It’s never been done, but Tyler Silver’s goal is to do it.
The N.C. High School Athletic Association swimming championship meet record in the 100-meter backstroke race is 48.78, a 9-year-old mark set by Southeast Guilford’s Eugene Godsoe.
Silver, an Athens Drive senior, won last year’s NCHSAA in the 100 back, coming in first with a 50.27.
This year, the 18-year-old is eyeing 47 seconds flat.
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His goals, which are attainable, are beyond anything that’s been done here in North Carolina in backstroke.
Athens Drive swim coach Shane Barry
He has already swum a 49.10. But his goal is better than many college swimmers. And that’s on purpose.
“I have goal times I’m trying to get,” Silver said. “These times will put (me) on the (all-) conference team in college. I know if I can make conference team freshman year, take little steps sophomore year, probably take junior year to make NCAAs and senior year win NCAAs. Then hopefully the transition from yards to meters over the summer (for international competition) will work out.”
In September, Silver committed to Florida, which finished fourth overall in the NCAA last year. His college swim plan will be a hopeful road to the 2020 Olympics.
Silver, a 5-foot-10, 160-pound swimmer, finds his biggest strength beneath the surface.
“I’m not the tallest guy out there,” Silver said. “Being good underwater, kicking, really helps me get a lead off the start, and I can beat people on the turns, too. That’s what helps me out the most.”
In 14 years of being around swimming, Athens Drive coach Shane Barry said Silver’s kick is unlike anything he’s ever seen.
When an average swimmer rounds the turn during a race, his kick may carry him or her a quarter of the distance of the lane – if he or she is good.
With Silver, his legs take him much farther along.
“His backstroke, he does something very unique,” Barry said. “He goes almost two-thirds of the way down the pool off the walls and the start. He’s like a torpedo under the water. It’s really amazing to watch, because he kind of has a different style that I don’t think anyone else is really capable of. He’s got that number of kicks timed.”
Silver, who is also accomplished in his high school calculus and physics courses, has a formula for every stroke of a race.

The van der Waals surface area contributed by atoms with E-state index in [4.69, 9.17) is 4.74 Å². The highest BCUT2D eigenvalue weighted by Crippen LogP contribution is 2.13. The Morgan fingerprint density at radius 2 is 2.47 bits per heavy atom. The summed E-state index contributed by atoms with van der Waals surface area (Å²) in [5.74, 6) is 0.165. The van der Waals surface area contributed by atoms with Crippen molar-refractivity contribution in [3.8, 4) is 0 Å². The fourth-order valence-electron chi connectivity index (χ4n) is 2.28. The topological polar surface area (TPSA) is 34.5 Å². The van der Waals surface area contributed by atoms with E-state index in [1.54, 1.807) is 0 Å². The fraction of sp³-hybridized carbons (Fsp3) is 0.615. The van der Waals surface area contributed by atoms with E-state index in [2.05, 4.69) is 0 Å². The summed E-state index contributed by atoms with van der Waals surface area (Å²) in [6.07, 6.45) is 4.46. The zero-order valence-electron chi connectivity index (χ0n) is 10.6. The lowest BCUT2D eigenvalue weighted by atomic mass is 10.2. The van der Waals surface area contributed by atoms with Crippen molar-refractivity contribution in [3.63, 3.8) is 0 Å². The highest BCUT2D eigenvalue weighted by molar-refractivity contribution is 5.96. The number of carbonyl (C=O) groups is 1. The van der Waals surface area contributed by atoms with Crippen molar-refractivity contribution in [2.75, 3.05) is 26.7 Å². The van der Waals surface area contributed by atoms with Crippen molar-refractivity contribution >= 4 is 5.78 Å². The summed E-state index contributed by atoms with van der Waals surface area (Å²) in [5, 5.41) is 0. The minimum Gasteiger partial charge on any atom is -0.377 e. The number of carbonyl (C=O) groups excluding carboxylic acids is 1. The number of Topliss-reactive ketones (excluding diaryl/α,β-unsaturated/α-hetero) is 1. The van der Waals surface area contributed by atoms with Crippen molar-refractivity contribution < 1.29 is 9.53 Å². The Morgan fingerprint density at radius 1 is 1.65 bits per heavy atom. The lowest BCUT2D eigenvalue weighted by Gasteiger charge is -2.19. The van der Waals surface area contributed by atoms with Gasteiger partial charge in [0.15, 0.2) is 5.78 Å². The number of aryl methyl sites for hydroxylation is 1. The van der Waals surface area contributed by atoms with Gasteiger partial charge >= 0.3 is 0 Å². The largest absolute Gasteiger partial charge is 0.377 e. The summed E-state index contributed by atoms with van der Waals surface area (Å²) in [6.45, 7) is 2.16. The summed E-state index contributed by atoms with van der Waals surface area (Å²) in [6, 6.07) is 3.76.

“He studies it down to a science,” Barry said. “He’s going to be the favorite to break the state record this year.”
Dedicated to improving
When he was younger, Silver played multiple sports. Both his parents were swimmers. His father, Paul, is his club Marlins of Raleigh Swim Team coach, the foundation of his training and dedication.
Tyler Silver said swimming takes up so much time that some are often discouraged from sticking to it. He didn’t stray, however, because it was his best sport.
“You definitely need to know how to manage your time,” he said. “With swimming and school during the week, you don’t really get much time to do anything else. I usually relax a little bit on Saturdays, but even like Friday nights, we practice Saturday mornings, so we can’t really stay out late.”
Silver’s typical schedule includes an hour and a half before school on Monday, Wednesday and Friday, a two-hour practice after school every day, one-hour weightlifting sessions three days after practice and a three-hour swim on Saturdays.
There are times he might miss an early-morning practice because of an exam, but he somehow finds balance.
“I have him in physics, too, so I kind of have both sides there,” Barry said. “He works really hard – that’s what it comes down to. In most teenagers, you don’t really see that, especially to the level he’s dedicated himself to. He’s got all that practice, and he’s got his homework perfectly in line when he comes in every day, too.”
During a recent practice with his club team, Silver was always one of the first to start his drills and laps. And with each minute in his element, he longed to be better.
“At the end of the day,” Silver said, “I just want to make sure I give it my all to make sure I can get the goal.”
Jessika Morgan: 919-829-4538; @JessikaMorgan